Among the third-party contributors are countries belonging to NATO (Iceland, Greece, Hungary, Romania, the Baltics and many other European countries), as well as other strategic allies – Israel, Singapore, South Korea, Japan, and more.
How does the 5/9/14 eyes alliance affect your privacy?
The 5/9/14 Eyes alliance is essentially a global surveillance alliance, which has far-reaching implications for personal privacy. The full extent of how much the intelligence agencies in these countries know about you is vague, but Snowden’s leaks and other media stories make it clear that your online activities, phone conversations, and other sensitive information is all fair game.
For example, the global ECHELON program uses communications satellites to intercept your private communications (telephone, computer, fax, etc.), which are then stored and analyzed. Meanwhile, the PRISM program collects the private communications data of US citizens from tech companies like Facebook, Google, and others.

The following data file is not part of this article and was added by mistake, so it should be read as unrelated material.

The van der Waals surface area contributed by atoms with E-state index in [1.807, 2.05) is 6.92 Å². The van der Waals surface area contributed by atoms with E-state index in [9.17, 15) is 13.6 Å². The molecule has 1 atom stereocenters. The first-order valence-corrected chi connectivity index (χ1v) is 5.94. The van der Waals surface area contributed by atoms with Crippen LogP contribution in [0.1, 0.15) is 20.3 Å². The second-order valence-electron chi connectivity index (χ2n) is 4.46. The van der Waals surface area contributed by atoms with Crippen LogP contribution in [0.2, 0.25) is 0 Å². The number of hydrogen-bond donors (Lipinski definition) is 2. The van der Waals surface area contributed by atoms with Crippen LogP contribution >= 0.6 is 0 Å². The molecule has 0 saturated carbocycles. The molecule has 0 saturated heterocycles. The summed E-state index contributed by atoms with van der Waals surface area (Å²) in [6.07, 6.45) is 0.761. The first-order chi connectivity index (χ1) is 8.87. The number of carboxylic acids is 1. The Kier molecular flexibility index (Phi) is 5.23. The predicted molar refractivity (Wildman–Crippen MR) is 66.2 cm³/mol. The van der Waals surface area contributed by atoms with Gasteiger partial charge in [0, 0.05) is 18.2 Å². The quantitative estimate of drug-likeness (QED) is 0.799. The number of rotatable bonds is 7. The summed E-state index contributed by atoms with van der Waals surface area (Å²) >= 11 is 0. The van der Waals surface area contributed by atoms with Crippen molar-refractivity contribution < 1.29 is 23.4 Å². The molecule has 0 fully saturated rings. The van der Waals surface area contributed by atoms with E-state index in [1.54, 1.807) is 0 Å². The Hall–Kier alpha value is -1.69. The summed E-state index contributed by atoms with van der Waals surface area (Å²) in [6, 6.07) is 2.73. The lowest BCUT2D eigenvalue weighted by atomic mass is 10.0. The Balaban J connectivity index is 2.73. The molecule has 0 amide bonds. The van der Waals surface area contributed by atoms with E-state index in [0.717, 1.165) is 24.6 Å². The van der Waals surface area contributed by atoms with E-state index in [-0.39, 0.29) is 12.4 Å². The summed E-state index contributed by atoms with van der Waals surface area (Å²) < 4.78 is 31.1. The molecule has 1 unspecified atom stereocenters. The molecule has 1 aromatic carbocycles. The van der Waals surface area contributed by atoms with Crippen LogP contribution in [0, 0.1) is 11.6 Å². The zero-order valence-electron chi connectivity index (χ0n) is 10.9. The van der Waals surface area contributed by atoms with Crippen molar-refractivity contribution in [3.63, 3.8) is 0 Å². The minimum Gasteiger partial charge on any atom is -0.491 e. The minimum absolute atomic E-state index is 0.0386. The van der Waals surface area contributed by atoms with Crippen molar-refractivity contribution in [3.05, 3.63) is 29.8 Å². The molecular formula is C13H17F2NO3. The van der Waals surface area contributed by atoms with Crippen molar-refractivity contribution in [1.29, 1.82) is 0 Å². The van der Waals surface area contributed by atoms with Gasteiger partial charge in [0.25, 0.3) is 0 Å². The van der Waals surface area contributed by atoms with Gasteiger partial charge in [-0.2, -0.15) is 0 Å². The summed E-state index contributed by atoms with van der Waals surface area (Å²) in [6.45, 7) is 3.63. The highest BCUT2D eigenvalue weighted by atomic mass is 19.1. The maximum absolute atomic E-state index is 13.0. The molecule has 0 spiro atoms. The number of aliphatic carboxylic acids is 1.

Aside from sharing private communications data cross-border, the Five Eyes countries have been responsible for a wider push to undermine privacy. The most notorious example is the USA PATRIOT Act of 2001, which has allowed an unprecedented level of surveillance on US citizens. But the US (sadly) doesn’t have a monopoly on mass surveillance:
- In 2016, the UK passed the Investigatory Powers Act (affectionately known as the Snoopers’ Charter), giving intelligence agencies the mandate to collect bulk communications data of citizens, and requiring ISPs and telecommunications companies to store data on users